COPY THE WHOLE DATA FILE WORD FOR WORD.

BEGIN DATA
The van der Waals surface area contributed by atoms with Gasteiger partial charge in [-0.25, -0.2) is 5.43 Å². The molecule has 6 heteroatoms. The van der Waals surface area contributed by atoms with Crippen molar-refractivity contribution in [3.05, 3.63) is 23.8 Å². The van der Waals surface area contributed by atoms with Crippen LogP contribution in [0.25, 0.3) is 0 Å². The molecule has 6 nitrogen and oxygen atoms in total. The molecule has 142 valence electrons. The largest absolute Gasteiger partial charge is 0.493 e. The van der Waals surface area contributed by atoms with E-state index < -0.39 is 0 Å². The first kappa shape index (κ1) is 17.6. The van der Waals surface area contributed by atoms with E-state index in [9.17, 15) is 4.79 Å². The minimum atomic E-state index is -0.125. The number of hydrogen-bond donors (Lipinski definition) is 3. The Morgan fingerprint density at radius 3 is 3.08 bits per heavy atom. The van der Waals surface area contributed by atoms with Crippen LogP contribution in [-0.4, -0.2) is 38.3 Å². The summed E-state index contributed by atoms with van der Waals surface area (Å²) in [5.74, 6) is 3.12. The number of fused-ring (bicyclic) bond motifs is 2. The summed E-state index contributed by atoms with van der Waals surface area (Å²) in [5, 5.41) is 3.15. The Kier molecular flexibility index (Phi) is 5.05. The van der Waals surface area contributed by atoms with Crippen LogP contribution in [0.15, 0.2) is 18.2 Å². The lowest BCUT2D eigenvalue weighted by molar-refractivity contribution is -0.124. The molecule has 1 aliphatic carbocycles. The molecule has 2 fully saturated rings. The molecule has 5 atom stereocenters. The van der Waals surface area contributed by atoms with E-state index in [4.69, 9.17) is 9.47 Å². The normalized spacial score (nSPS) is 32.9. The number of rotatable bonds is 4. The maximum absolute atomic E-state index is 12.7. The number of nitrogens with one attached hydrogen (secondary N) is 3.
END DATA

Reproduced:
The van der Waals surface area contributed by atoms with Gasteiger partial charge in [-0.25, -0.2) is 5.43 Å². The molecule has 6 heteroatoms. The van der Waals surface area contributed by atoms with Crippen molar-refractivity contribution in [3.05, 3.63) is 23.8 Å². The van der Waals surface area contributed by atoms with Crippen LogP contribution in [0.25, 0.3) is 0 Å². The molecule has 6 nitrogen and oxygen atoms in total. The molecule has 142 valence electrons. The largest absolute Gasteiger partial charge is 0.493 e. The van der Waals surface area contributed by atoms with E-state index < -0.39 is 0 Å². The first kappa shape index (κ1) is 17.6. The van der Waals surface area contributed by atoms with E-state index in [9.17, 15) is 4.79 Å². The minimum atomic E-state index is -0.125. The number of hydrogen-bond donors (Lipinski definition) is 3. The Morgan fingerprint density at radius 3 is 3.08 bits per heavy atom. The van der Waals surface area contributed by atoms with Crippen LogP contribution in [-0.4, -0.2) is 38.3 Å². The summed E-state index contributed by atoms with van der Waals surface area (Å²) in [5.74, 6) is 3.12. The number of fused-ring (bicyclic) bond motifs is 2. The summed E-state index contributed by atoms with van der Waals surface area (Å²) in [5, 5.41) is 3.15. The Kier molecular flexibility index (Phi) is 5.05. The van der Waals surface area contributed by atoms with Crippen LogP contribution in [0.15, 0.2) is 18.2 Å². The lowest BCUT2D eigenvalue weighted by molar-refractivity contribution is -0.124. The molecule has 1 aliphatic carbocycles. The molecule has 2 fully saturated rings. The molecule has 5 atom stereocenters. The van der Waals surface area contributed by atoms with E-state index in [4.69, 9.17) is 9.47 Å². The normalized spacial score (nSPS) is 32.9. The number of rotatable bonds is 4. The maximum absolute atomic E-state index is 12.7. The number of nitrogens with one attached hydrogen (secondary N) is 3.